by Ashyle Horton (@zeta_noelle)

MG Fantasy
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Query

African-American folklore, generational curses, and black boy joy come together in KURAJ AND THE SONS OF ANANSI, a MG contemporary fantasy novel. Complete at 54,000 words, it’s a standalone novel with series potential, perfect for fans of the cultural storytelling of Tristan Strong Punches a Hole in the Sky and the themes of belief and family complexities of When You Trap a Tiger.

Twelve-year-old Kuraj Harris has never felt fully accepted by his dad because of the special bond he shares with his grandfather, a griot who shares stories of mythology and folklore of Africa that make Kuraj feel invincible. When Papa dies, Kuraj is left to handle his grief and the loss of storytelling while feeling like an outsider within his home.

On the anniversary of Papa’s death, a strange thunderstorm hits while Kuraj is home alone with his brother Zaire and sister Nia. During the storm, the trickster god Anansi appears—and he’s out for revenge. Anansi claims that Papa stole his stories, and he will stop at nothing to get them back. Anansi kidnaps Nia as collateral for the brothers finding the missing stories and returning them. But getting the stories back isn’t as easy as finding pieces of paper in a book.

With the help of Brer Rabbit, Kuraj and Zaire retrace Anansi’s legendary steps to receive the tales from the sky-god Nyame. The boys must fight and capture four creatures that the trickster once defeated to get back his stories before they and their sister are trapped in Anansi’s web for all eternity. But another force is behind the scenes, pulling invisible spider webs as Kuraj and Zaire get close to obtaining the stolen tales.

I live in Chicago, Illinois, and I work as a social worker, dedicated to empowering BIPOC youth, young adults, and communities. I am a RevPit 2022 winner and founding member of #PitBlk.

Thank you for your time and consideration.

First Five Pages

“Dad’s gonna get you,” my eleven-year-old younger brother Zaire—Zai for short, sings standing next to me, his body swinging back and forth, hands in his suit.

I stand in front of Papa’s study near the front door with the silver butter knife in my hand. Papa’s last words rattle in my brain like Mama’s keys.

It’s all on you, boy. Take care of ‘em. Take care of ‘em.

I roll my eyes. “Not if I don’t get caught.” Glancing down at my black suit and his navy one, a twinge of jealousy worms through me. Why does Zai get to wear my favorite suit? He always gets what he wants. I shake my head, locking the jealousy away tight like a jar. This ain’t the time. The focus is on taking care of them. “Be on the lookout.”

I step closer to Papa’s study, sticking the knife into the locked golden doorknob. Resting my ear against the Cherrywood door, I stick my tongue out the side of my mouth. Creaks move around the floor upstairs.

Zai pushes my shoulder. “Hurry up before they come down.”

Just one more click.

The doorknob clicks a few times before spilling out in my hands in pieces. My hands get sweaty, shoulders tight staring at the broken parts. “Uh-oh.” You probably think I meant to break the door open. You’re right. But it was an accident, I swear!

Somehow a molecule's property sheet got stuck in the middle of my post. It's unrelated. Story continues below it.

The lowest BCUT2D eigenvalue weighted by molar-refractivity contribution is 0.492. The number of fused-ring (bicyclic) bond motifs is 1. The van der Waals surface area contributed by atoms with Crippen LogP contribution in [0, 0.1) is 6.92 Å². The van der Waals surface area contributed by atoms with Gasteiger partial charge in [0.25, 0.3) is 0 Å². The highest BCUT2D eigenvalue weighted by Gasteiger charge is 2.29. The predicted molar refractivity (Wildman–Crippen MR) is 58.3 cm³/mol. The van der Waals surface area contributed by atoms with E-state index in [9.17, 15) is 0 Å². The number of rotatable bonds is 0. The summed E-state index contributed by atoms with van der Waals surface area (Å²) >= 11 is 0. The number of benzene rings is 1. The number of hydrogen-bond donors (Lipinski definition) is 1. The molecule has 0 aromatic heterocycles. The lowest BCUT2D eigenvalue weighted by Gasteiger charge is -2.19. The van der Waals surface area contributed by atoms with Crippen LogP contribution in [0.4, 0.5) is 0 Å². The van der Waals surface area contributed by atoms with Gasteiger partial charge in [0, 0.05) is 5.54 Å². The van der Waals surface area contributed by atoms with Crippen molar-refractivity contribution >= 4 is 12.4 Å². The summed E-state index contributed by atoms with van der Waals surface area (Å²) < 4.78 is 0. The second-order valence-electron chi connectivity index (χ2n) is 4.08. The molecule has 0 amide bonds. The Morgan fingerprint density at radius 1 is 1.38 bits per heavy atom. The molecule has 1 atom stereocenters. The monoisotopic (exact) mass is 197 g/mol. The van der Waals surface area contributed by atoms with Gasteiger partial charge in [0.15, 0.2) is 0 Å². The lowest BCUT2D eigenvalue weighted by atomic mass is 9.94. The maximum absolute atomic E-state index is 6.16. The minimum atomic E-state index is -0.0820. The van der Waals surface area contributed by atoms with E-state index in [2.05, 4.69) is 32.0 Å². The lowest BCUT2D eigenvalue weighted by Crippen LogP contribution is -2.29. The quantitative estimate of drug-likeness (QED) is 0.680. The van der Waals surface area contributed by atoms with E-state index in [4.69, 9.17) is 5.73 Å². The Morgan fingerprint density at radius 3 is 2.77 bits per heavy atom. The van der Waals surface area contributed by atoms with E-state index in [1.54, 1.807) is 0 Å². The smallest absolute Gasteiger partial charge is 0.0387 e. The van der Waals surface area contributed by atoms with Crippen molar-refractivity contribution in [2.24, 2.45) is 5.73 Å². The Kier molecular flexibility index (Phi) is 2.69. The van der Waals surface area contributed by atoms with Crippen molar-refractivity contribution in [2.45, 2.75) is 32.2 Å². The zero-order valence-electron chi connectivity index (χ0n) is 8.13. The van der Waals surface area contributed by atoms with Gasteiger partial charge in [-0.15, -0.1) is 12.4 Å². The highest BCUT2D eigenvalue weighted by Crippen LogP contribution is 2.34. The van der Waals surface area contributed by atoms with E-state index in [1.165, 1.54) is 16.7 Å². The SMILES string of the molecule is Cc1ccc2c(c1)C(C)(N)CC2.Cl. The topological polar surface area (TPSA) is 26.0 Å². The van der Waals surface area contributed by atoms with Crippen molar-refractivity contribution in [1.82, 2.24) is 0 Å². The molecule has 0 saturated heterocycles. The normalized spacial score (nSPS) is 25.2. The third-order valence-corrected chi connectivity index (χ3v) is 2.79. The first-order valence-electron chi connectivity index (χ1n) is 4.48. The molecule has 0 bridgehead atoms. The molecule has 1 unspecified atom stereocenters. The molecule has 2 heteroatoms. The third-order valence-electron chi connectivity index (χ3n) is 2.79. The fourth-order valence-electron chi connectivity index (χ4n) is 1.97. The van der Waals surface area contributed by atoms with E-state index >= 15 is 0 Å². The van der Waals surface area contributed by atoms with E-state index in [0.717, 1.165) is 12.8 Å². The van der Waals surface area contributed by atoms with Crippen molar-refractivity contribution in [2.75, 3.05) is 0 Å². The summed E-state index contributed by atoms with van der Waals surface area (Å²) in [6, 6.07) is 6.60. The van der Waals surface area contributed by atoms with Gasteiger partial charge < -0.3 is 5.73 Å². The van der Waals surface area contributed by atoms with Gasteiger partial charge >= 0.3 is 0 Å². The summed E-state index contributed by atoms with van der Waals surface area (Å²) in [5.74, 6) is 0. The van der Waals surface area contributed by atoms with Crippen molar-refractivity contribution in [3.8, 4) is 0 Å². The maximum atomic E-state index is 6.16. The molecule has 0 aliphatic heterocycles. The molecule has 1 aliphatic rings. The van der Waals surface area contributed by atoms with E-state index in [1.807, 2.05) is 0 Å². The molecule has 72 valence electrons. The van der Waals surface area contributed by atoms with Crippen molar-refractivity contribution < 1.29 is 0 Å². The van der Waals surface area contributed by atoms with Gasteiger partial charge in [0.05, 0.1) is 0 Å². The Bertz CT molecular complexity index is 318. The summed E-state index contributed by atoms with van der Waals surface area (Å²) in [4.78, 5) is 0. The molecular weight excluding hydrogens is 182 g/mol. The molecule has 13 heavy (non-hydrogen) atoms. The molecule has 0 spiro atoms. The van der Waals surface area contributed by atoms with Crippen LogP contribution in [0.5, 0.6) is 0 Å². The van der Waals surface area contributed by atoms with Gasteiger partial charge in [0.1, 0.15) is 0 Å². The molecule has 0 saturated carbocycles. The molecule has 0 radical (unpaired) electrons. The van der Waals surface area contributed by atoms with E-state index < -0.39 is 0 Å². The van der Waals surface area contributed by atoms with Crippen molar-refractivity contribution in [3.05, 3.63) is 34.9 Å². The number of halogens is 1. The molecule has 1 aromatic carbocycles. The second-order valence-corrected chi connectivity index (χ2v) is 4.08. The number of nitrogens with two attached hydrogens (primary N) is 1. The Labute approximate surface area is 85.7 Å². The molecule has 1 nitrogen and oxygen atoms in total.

Zai looks over my shoulder at the doorknob. “Ooh, you’re gonna get it,” he laughs.

I grit my teeth, nostrils flaring. “You wouldn’t dare.”

Zai opens his mouth wide. “Dad! Kuraj broke Papa’s doorknob!”

The floorboards groan as heavy feet gallop downstairs like horses. I whimper from the noise. Zai runs away toward the backroom, laughing at his snitching. He’s gonna get it.

The broken parts fumble in my hands as I try piecing them back together. I stick it in the hole in the door, but it falls back out.

“Kuraj!” Dad yells at the top of his lungs from the staircase. I freeze. The doorknob slips out of my hands and onto the wooden floor. Oh, shoot.

Turning around with a hard jump, Dad towers over me. He glares at the golden evidence on the floor. Dad folds his huge arms in front of him in a suit that matches mine, shiny black dress shoes sparkle in the light.

“Kuraj Osei Harris, what I tell ya ‘bout goin’ in Papa’s study?”

I bite my lips, bending down to pick up the evidence.

“Boy, answer me when I’m talking to ya.”

I stare at the backroom where Zai is sticking his tongue out at me. I’m gonna kill him.

Dad yanks me from the study, dragging me into the dining room with the broken knob in my hand. I wriggle as he yanks me. He sits me down in the wobbly wooden chair with his arms crossed. It’s like looking into a mirror but bigger and more intimidating. Same dark skin tone and face, and thick black curls I secretly wanna throw the doorknob at. I feel small looking at him so I shift my eyes to the beige tile floor.

“Why was you messing with Papa’s study? I told ya not to be in there no more. What’s wrong with you?”

My feet slide across the tile floor as I twist back and forth. I don’t think Dad loves me. No for real! Shut up, it ain’t sus! Okay fine. Maybe he loves me but he don’t like me. He’s always yelling at me, telling me I’m messing things up. Like I can’t do nothing right.

Dad’s eye twitches. “Boy, answer me when I’m talking to ya.”

My voice comes out tiny. “I just wanted to—”

“To what?” He cuts me off.

I clench my teeth. Can I get a chance to talk? “I—I remembered what Papa… he told me to take care of them, the stories.” The bubbling in my chest rises as I sniffle up the snot rising from the back of my throat.